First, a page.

As for the term “war crimes”, Vasily Kononov’s lawyer and other respected experts have called the Kononov vs. Latvia trial an attempt to set up a so-called “anti-Nuremberg” trial. The difference is that during those trials – Nazis were sued for their actions in the Second World War, when Kononov is being sued for fighting the Nazis the best way he must have known how.
“This case was totally politically-motivated. The plan was to start a sort of anti-Nuremburg trial and the problem is that those who escaped Latvia with the Nazis have now returned and are the ones in power,” said Eduard Gonzharov of Latvian Anti-Fascist Committee.
Other experts have said that the accepted statute of limitations in this human rights case has expired under national Latvian law; others have argued that international law says that there is no such thing as an expiration date on war crimes.
The Russian Foreign Ministry has condemned the Strasbourg Court’s ruling, Interfax news agency reports.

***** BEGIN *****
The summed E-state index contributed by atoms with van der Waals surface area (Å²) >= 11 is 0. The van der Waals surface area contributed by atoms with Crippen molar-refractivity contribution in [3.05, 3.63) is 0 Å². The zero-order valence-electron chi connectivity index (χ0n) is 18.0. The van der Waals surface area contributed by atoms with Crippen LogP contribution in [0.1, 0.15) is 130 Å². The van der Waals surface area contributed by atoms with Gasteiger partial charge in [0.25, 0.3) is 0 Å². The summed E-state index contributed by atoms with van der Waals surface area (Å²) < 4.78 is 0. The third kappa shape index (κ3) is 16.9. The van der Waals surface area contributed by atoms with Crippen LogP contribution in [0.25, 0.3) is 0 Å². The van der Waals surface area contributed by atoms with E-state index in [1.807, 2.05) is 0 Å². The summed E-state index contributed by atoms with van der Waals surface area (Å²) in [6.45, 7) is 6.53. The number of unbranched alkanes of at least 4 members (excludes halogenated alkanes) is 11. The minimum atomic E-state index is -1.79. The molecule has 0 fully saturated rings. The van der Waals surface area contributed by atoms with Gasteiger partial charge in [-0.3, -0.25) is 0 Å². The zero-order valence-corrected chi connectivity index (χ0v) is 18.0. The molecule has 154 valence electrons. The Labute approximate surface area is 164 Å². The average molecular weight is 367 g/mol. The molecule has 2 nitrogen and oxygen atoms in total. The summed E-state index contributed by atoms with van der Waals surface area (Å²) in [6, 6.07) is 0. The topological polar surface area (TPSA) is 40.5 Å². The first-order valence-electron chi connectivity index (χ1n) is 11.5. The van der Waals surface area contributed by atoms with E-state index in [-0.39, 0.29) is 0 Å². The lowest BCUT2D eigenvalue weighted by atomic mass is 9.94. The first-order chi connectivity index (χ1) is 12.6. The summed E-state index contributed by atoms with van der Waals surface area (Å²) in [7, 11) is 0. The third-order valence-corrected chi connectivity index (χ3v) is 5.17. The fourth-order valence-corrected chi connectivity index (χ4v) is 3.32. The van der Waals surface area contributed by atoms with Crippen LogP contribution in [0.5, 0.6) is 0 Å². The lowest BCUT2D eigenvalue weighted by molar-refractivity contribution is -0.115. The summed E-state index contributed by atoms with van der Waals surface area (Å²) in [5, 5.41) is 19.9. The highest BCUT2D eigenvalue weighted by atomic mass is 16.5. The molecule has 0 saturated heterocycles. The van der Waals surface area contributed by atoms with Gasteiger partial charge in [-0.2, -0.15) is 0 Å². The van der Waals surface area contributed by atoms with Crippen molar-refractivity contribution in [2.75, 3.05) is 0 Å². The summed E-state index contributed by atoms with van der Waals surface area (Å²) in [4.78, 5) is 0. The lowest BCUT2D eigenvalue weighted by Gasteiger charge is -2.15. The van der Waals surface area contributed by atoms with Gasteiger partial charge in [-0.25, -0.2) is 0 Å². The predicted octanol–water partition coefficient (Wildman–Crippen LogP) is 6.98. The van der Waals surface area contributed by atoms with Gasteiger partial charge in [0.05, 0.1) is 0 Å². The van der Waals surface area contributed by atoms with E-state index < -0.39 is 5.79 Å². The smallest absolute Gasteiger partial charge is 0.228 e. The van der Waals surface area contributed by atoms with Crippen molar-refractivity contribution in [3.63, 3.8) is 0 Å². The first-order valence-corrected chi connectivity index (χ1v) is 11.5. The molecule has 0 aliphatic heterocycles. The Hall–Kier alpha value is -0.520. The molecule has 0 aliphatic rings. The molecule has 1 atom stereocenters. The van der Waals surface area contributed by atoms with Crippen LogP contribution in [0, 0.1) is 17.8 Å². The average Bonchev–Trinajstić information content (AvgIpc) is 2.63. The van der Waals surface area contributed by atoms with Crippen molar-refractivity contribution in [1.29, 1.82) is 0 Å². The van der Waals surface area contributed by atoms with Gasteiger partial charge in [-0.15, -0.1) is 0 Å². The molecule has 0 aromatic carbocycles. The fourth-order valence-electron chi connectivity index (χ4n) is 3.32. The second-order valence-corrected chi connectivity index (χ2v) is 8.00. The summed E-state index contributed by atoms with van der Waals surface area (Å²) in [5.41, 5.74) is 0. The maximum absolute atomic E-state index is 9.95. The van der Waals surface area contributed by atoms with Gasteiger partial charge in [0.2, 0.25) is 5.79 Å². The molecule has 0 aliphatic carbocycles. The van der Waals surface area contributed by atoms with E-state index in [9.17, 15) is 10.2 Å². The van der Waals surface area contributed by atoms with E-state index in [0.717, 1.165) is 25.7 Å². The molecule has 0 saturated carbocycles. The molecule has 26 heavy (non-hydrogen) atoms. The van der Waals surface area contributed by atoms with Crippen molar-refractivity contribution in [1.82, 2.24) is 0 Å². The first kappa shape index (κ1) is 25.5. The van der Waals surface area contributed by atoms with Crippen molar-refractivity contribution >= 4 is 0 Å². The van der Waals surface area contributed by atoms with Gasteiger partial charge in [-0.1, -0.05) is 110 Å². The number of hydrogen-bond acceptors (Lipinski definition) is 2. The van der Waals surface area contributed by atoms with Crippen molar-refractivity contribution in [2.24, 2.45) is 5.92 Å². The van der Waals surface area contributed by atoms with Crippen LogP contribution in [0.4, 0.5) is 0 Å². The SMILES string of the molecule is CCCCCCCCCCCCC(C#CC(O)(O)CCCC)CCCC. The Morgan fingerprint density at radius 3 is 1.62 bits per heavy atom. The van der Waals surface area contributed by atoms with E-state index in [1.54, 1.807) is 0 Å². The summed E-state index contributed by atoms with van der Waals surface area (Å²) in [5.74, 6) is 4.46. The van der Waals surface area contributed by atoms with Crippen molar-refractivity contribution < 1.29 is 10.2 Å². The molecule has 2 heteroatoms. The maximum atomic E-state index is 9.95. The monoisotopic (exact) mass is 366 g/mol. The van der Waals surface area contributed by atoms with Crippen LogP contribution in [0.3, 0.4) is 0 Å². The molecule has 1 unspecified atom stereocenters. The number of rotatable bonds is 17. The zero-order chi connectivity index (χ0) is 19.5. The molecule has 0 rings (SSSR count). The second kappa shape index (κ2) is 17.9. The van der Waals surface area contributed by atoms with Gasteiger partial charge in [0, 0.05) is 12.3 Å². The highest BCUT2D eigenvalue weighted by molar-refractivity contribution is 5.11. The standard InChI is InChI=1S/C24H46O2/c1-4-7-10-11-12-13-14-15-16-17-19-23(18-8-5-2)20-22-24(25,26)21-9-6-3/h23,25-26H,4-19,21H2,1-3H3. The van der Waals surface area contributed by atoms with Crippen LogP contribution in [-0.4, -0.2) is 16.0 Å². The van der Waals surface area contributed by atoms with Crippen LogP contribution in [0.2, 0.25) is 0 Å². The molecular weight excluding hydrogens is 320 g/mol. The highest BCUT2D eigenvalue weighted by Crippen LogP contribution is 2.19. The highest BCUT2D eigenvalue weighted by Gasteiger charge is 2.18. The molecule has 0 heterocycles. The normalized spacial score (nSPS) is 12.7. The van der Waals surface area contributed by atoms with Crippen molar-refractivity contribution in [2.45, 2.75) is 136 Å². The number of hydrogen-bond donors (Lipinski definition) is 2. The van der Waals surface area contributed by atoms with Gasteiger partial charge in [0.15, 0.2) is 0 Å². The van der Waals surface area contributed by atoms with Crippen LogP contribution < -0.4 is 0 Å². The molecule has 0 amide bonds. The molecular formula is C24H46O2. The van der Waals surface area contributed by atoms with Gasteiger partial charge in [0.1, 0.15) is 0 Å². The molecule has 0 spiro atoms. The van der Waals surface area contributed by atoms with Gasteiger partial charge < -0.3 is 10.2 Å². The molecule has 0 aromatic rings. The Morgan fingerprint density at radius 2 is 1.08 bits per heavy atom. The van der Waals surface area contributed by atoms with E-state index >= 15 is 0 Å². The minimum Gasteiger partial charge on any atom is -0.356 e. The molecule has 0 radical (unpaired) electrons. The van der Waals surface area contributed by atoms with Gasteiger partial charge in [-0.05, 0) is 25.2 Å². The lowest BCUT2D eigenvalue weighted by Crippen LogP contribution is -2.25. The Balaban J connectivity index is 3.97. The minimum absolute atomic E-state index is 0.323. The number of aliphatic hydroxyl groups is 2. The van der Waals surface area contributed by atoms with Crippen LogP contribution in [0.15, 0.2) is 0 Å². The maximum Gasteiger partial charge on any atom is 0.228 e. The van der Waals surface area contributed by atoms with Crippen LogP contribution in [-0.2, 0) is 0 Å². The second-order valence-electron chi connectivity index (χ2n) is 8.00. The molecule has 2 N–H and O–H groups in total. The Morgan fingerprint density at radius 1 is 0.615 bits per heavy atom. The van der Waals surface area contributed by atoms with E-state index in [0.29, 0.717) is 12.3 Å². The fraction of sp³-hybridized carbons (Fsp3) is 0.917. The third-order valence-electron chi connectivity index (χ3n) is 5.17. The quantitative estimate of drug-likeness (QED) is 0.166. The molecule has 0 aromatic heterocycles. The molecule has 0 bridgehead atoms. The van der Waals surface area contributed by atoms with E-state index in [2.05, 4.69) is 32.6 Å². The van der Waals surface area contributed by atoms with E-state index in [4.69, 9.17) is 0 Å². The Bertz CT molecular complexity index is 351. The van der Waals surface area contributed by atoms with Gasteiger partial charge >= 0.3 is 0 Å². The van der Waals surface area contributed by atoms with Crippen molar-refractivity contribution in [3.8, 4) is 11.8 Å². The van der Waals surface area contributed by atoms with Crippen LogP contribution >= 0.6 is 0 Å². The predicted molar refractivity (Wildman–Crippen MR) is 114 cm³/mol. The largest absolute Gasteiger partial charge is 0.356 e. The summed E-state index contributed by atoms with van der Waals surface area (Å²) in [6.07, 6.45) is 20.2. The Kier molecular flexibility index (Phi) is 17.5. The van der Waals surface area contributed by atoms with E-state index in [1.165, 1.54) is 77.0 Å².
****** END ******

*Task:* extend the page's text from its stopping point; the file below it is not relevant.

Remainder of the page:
“This ruling is difficult to understand. We have just marked the 65th anniversary of the victory in World War II. It is surprising that such rulings are passed against those who were fighting against fascism,” the ministry told Interfax.
Latvia’s large ethnic Russian community, as well as Russia, says the controversial case is an attempt to belittle the Soviets’ role in liberating Latvia.
Some have gone so far as to name the courts’ decision a catastrophe, casting a shadow of shame on Europe.
And the question remains of how much of a shadow this decision will cast on not just war veteran Kononov, but the other former soldiers – and now war veterans – who gave away their youth to defeat fascists. With less and less veterans around every year to share the experiences and real stories of those dark days, the big “if” is whether or not creating such a legal precedent comes at the worst possible timing.
Anastasia Churkina, RT Correspondent